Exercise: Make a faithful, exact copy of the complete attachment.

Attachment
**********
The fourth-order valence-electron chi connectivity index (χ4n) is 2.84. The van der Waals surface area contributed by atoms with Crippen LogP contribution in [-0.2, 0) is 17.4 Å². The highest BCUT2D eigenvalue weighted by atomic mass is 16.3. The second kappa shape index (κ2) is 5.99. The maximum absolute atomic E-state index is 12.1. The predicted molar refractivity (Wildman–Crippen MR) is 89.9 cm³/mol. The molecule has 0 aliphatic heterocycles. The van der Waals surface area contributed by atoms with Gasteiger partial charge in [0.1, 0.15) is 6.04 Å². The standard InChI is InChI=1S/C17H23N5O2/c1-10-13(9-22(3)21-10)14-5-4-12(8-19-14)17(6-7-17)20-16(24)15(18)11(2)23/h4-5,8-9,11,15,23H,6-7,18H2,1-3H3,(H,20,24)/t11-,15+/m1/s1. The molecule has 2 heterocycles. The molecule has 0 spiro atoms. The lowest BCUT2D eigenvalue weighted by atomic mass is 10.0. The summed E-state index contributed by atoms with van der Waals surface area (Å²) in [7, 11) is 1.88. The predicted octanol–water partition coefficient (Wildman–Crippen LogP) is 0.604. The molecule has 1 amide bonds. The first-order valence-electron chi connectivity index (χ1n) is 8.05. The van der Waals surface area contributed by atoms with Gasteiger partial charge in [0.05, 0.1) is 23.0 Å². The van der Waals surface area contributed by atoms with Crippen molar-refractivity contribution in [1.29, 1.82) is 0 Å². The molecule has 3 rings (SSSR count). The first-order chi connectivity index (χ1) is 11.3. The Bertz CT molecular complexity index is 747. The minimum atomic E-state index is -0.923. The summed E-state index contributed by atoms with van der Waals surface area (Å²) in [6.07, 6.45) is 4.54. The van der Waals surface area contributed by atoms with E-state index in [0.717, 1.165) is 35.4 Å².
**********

The fourth-order valence-electron chi connectivity index (χ4n) is 2.84. The van der Waals surface area contributed by atoms with Crippen LogP contribution in [-0.2, 0) is 17.4 Å². The highest BCUT2D eigenvalue weighted by atomic mass is 16.3. The second kappa shape index (κ2) is 5.99. The maximum absolute atomic E-state index is 12.1. The predicted molar refractivity (Wildman–Crippen MR) is 89.9 cm³/mol. The molecule has 0 aliphatic heterocycles. The van der Waals surface area contributed by atoms with Gasteiger partial charge in [0.1, 0.15) is 6.04 Å². The standard InChI is InChI=1S/C17H23N5O2/c1-10-13(9-22(3)21-10)14-5-4-12(8-19-14)17(6-7-17)20-16(24)15(18)11(2)23/h4-5,8-9,11,15,23H,6-7,18H2,1-3H3,(H,20,24)/t11-,15+/m1/s1. The molecule has 2 heterocycles. The molecule has 0 spiro atoms. The lowest BCUT2D eigenvalue weighted by atomic mass is 10.0. The summed E-state index contributed by atoms with van der Waals surface area (Å²) in [7, 11) is 1.88. The predicted octanol–water partition coefficient (Wildman–Crippen LogP) is 0.604. The molecule has 1 amide bonds. The first-order valence-electron chi connectivity index (χ1n) is 8.05. The van der Waals surface area contributed by atoms with Gasteiger partial charge in [0.05, 0.1) is 23.0 Å². The van der Waals surface area contributed by atoms with Crippen molar-refractivity contribution in [1.29, 1.82) is 0 Å². The molecule has 3 rings (SSSR count). The first-order chi connectivity index (χ1) is 11.3. The Bertz CT molecular complexity index is 747. The minimum atomic E-state index is -0.923. The summed E-state index contributed by atoms with van der Waals surface area (Å²) in [6.07, 6.45) is 4.54. The van der Waals surface area contributed by atoms with E-state index in [0.717, 1.165) is 35.4 Å².